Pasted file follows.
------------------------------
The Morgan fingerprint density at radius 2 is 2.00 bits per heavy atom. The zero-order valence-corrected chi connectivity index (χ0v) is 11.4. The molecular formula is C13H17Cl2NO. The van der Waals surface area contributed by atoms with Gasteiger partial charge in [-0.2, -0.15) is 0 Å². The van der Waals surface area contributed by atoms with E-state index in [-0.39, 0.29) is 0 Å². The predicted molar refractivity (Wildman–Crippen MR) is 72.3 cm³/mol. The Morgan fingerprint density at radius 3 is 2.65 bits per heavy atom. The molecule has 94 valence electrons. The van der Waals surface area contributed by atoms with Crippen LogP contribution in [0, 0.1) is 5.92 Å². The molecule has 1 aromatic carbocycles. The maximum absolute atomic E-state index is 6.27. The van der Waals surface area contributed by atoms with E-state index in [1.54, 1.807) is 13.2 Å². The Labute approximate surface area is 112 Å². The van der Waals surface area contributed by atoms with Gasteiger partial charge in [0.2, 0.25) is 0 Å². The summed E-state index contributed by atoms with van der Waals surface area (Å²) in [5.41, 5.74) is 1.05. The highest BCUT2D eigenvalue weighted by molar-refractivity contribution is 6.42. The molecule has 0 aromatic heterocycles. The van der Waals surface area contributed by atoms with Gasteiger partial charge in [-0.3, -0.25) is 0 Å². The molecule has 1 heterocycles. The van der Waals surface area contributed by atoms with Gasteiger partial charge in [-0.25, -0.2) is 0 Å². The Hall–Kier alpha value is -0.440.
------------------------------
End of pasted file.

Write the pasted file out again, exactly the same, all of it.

The Morgan fingerprint density at radius 2 is 2.00 bits per heavy atom. The zero-order valence-corrected chi connectivity index (χ0v) is 11.4. The molecular formula is C13H17Cl2NO. The van der Waals surface area contributed by atoms with Gasteiger partial charge in [-0.2, -0.15) is 0 Å². The van der Waals surface area contributed by atoms with E-state index in [-0.39, 0.29) is 0 Å². The predicted molar refractivity (Wildman–Crippen MR) is 72.3 cm³/mol. The Morgan fingerprint density at radius 3 is 2.65 bits per heavy atom. The molecule has 94 valence electrons. The van der Waals surface area contributed by atoms with Crippen LogP contribution in [0, 0.1) is 5.92 Å². The molecule has 1 aromatic carbocycles. The maximum absolute atomic E-state index is 6.27. The van der Waals surface area contributed by atoms with E-state index in [1.54, 1.807) is 13.2 Å². The Labute approximate surface area is 112 Å². The van der Waals surface area contributed by atoms with Gasteiger partial charge in [0.2, 0.25) is 0 Å². The summed E-state index contributed by atoms with van der Waals surface area (Å²) in [5.41, 5.74) is 1.05. The highest BCUT2D eigenvalue weighted by molar-refractivity contribution is 6.42. The molecule has 0 aromatic heterocycles. The van der Waals surface area contributed by atoms with Gasteiger partial charge in [-0.3, -0.25) is 0 Å². The molecule has 1 heterocycles. The van der Waals surface area contributed by atoms with Gasteiger partial charge in [-0.25, -0.2) is 0 Å². The Hall–Kier alpha value is -0.440.